Harvard psychologist Steven Pinker discusses the lasting effect of the Bush administration’s contempt for science.

Americans’ trust in the media, their government and each other has declined over the past four decades. And yet, according to many national surveys, such as the Harris and Gallup polls, trust in science and scientists remains high. In one Harris poll, for example, 68 percent of respondents said they trust scientists to tell the truth — more than the number who trusted the president.

In recent years, however, several areas of scientific research — from global warming to stem cell research to evolution — have become highly politicized, in ways that threaten the credibility of prominent scientists and their findings.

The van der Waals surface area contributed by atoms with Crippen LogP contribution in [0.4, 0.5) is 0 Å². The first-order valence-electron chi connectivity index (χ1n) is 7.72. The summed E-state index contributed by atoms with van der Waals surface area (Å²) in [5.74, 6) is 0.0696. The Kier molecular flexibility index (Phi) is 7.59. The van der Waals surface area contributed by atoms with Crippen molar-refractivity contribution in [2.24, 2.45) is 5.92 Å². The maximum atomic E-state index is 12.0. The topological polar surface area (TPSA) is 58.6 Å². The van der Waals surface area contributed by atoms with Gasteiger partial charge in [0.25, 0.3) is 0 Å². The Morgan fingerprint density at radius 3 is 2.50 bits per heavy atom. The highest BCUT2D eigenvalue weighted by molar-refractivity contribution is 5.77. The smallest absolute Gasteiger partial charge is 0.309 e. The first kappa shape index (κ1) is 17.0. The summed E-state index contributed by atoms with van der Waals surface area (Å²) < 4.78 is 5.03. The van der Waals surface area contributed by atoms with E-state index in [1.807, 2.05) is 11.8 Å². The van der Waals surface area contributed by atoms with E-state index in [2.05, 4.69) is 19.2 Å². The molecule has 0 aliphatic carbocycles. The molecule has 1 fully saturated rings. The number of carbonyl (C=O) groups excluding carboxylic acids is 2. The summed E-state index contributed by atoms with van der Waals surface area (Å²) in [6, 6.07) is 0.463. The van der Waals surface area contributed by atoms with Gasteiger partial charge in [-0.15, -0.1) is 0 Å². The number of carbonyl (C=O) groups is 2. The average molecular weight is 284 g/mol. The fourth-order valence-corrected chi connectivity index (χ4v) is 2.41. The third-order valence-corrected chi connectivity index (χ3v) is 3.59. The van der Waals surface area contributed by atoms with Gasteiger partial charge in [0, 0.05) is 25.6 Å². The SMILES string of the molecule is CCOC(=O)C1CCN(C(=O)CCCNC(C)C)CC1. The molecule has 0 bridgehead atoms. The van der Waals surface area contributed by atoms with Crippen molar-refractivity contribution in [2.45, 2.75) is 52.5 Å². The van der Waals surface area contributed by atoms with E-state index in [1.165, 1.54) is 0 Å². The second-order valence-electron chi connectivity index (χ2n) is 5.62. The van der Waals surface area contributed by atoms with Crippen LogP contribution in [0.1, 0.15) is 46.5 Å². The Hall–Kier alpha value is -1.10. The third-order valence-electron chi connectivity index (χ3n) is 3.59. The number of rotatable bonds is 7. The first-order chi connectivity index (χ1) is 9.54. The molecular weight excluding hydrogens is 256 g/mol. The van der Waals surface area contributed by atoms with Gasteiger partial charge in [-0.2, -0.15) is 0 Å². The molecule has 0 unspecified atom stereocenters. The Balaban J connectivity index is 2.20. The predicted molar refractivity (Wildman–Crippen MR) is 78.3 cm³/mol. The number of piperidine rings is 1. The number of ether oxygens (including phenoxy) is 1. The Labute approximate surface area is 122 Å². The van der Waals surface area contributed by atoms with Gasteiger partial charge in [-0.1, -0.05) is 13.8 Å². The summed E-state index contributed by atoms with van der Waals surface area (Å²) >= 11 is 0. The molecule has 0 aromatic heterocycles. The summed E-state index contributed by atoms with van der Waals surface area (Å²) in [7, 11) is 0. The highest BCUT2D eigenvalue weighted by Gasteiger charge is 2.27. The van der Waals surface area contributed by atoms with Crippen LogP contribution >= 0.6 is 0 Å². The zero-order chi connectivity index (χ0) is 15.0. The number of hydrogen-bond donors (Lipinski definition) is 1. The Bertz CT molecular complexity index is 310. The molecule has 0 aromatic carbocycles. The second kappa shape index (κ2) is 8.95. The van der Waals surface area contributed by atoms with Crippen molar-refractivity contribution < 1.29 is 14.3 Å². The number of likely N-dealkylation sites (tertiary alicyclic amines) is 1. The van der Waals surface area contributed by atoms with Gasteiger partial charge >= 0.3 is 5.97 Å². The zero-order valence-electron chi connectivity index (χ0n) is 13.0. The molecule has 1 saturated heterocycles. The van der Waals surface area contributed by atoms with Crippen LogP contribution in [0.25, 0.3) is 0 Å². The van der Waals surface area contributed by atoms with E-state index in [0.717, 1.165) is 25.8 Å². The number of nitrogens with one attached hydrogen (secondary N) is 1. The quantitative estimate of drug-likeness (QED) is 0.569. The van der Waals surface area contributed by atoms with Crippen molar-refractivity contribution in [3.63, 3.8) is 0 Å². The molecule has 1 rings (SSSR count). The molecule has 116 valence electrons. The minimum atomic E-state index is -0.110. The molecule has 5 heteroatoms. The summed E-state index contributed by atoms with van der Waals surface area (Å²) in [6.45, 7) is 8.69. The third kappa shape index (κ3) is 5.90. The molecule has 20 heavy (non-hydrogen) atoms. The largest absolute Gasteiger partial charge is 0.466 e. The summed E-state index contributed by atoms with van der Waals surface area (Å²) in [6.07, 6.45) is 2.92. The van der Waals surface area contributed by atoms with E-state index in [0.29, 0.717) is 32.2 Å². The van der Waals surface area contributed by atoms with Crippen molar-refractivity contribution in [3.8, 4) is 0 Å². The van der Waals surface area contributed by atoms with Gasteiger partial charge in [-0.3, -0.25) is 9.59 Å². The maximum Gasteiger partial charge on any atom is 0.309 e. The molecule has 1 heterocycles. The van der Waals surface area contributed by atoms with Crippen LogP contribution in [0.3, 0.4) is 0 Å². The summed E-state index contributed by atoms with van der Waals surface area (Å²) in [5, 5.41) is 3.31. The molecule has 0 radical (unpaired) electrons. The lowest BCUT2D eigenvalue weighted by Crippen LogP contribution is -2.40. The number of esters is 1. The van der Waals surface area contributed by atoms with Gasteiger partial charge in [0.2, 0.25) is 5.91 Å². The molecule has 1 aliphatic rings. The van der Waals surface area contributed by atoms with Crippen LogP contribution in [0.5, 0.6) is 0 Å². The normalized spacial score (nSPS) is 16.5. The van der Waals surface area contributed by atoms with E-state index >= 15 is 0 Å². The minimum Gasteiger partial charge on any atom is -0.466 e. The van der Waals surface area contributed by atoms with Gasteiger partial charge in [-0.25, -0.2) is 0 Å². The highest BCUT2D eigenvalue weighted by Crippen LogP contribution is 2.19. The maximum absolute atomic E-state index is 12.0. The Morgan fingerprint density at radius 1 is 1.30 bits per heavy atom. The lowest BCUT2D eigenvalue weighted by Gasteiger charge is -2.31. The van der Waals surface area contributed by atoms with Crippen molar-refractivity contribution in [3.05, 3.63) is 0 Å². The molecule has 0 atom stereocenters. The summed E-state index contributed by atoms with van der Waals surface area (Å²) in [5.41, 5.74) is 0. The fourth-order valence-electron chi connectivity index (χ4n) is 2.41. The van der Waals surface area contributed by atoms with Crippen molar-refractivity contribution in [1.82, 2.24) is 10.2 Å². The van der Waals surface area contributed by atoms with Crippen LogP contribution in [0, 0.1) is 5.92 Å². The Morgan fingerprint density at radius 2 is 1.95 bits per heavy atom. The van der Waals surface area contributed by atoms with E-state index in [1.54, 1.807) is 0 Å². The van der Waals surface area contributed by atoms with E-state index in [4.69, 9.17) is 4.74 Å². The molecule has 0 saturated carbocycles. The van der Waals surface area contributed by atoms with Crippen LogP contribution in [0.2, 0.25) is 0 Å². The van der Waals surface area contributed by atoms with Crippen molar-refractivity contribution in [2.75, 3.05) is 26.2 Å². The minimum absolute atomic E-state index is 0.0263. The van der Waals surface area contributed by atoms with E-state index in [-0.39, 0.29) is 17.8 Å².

In one notorious instance, the Bush administration fired cell biologist Elizabeth Blackburn and medical ethicist William May from the President’s Council on Bioethics, a decision that many critics alleged was part of an effort to purge the council of dissenting scientific voices. Janet Rowley, professor of molecular genetics at the University of Chicago and a member of the council, later characterized the dismissals as “an important example of the absolutely destructive practices of the Bush administration” when it comes to science and scientific issues.

story

Advertisements